Maybe this is an important decision, but clearly it would have been better to pick just about anything, such as I-have-no-clue-what-to-name-this-site.com, instead of doing nothing for a year.

How much does a new domain name cost? How difficult would it be to change course if you screw up? Sure, you may lose some links if you switch domains, but it’s still better than doing nothing.

It’s okay to make a mistake and change your mind later. It’s not okay to do nothing for a year.

Look at the names of the Fortune 500 companies. Why is the top tech company named after a piece of fruit? Does the name Walmart make you excited to shop there? When you drive a car from General Motors, fueled by gas from Exxon Mobil or Chevron, does their amazing branding give you a titty hard-on?

What’s really going to annoy you in business is when you see people making fast, dumb decisions and passing you by. Other entrepreneurs will pick lame domain names for their websites. They’ll make ugly websites. They’ll pick the wrong technology to use. And they’ll make more money than you.

If you’re a perfectionist, let me give you a simple process for making decisions:

  1. Have a meal to get your blood sugar up.
  2. Select an option for your decision that you know is bad, such as naming your website StevePavlinaIsMyMaster.com, going out naked, or hosting your website with Hostgator.
  3. Now see if you can improve upon the decision from step 2 by coming up with an option that’s better. Use whatever option generating techniques you like, such as brainstorming lists of possibilities, asking people for suggestions, or consulting a Magic 8-ball.
  4. Keep repeating step 3, trying to progressively improve upon your previous best options.
  5. You can waffle as much as you want until you need to eat again.
  6. As soon as you put any food or drink (other than water) into your mouth, your last best option becomes your decision.
  7. If you cannot identify your last best option before you need to consume something other than water, then your decision is to go with your worst option from step 2.

If you can’t do this process without cheating, then maybe what you really need is to be told what to do. If you stubbornly refuse to make decisions for yourself, you can always work for someone who will decide for you.

I like that business rewards quality but punishes perfectionism. The ongoing pressure to make good decisions quickly can push you to grow much further than you otherwise would. I have made some truly horrendous decisions in my life, especially during my late teens, and being an entrepreneur has refined my decision-making skills far beyond the impulsive recklessness of youth, but without losing the edginess and stimulation I find so rewarding.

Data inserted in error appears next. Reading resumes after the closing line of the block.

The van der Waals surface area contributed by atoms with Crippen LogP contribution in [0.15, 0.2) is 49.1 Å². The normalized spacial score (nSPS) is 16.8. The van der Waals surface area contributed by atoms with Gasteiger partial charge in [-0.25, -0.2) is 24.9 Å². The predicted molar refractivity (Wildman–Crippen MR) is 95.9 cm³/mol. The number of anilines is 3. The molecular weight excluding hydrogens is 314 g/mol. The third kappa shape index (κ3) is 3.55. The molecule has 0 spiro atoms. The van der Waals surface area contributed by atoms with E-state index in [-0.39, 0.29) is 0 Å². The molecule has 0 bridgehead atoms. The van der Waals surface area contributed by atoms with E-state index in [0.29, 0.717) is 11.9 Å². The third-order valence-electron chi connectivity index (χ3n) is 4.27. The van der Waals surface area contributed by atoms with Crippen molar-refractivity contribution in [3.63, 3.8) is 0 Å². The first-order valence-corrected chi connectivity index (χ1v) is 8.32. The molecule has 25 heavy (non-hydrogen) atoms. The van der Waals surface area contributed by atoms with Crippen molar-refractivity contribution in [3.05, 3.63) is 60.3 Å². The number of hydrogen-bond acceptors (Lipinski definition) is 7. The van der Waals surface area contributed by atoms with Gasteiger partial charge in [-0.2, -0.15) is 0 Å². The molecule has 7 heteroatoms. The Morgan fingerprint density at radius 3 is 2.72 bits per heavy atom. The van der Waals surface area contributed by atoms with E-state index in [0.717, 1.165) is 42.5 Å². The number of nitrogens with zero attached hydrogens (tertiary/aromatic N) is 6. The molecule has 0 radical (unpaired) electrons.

Learn the pain of denial

The rapid pace of technological innovation forces us to keep reinventing ourselves and our businesses if we are to survive and thrive. But when we’re faced with new opportunities and threats, it can be difficult to shift directions. Changing course often requires a tremendous amount of work with no guarantee of success. It seems easier and safer to keep doing what we’ve been doing.

As the saying goes, old habits die hard. But to succeed in business, sometimes old habits need to die, even when it seems like they still have a lot of life left in them.

Maybe Encyclopedia Britannica could have become Wikipedia. Maybe Kodak could have owned digital photography. Momentum can be deadly if you can’t get your business to turn when it needs to.

If you’re a taxi driver today, do you see that your business model is going bye-bye? Your customers are being snatched up by ride-sharing services like Uber and Lyft, and within a few more years, you’ll have competition from self-driving cars as well. Do you really think that any sort of collective action can stop this? This would be a great time to start retraining yourself for a new line of work.

Entrepreneurship punishes denial and clinginess and rewards flexibility. If becoming more flexible, adaptable, and nimble appeals to you on a personal level, entrepreneurship can help you calibrate and fine-tune these qualities.

Change can seem threatening, but change also means opportunity. The forces that hurt many established businesses simultaneously spawn wonderful new business models for other entrepreneurs.

Does the rapid pace of change in the world worry you or excite you? Perhaps it’s a bit of both. The skills you’ll learn as an entrepreneur can help you see change as exciting and thrilling, even as you know that you’ll have to work hard to keep up.

Stop being a technology dunce

Technology in particular is becoming an increasingly important part of business. Some of the rippling changes we’re seeing in the world are unlike anything we’ve had to deal with before.

I cringe when I hear an entrepreneur say something like, “I’m just not very good with technology” or “I don’t really understand computers.” The worst part is when I hear this from someone trying to start or build an online business.

You don’t stand much of a chance competing in a world where technology is infecting every business if you think it’s okay to claim technological duncehood. Technology dunces get eaten, chewed up, and spit out in today’s world of business.

If you’re an entrepreneur today, you cannot afford to be a technology dunce anymore. Those days are gone. You may have been able to coast up until now, but the situation is rapidly changing. If your outdated business model isn’t under attack yet from other entrepreneurs with superior tech skills, it soon will be.

It’s important to recognize and accept that technology and business are married now. If you want to go into business today and succeed, technology will surely be an integral part of your roadmap.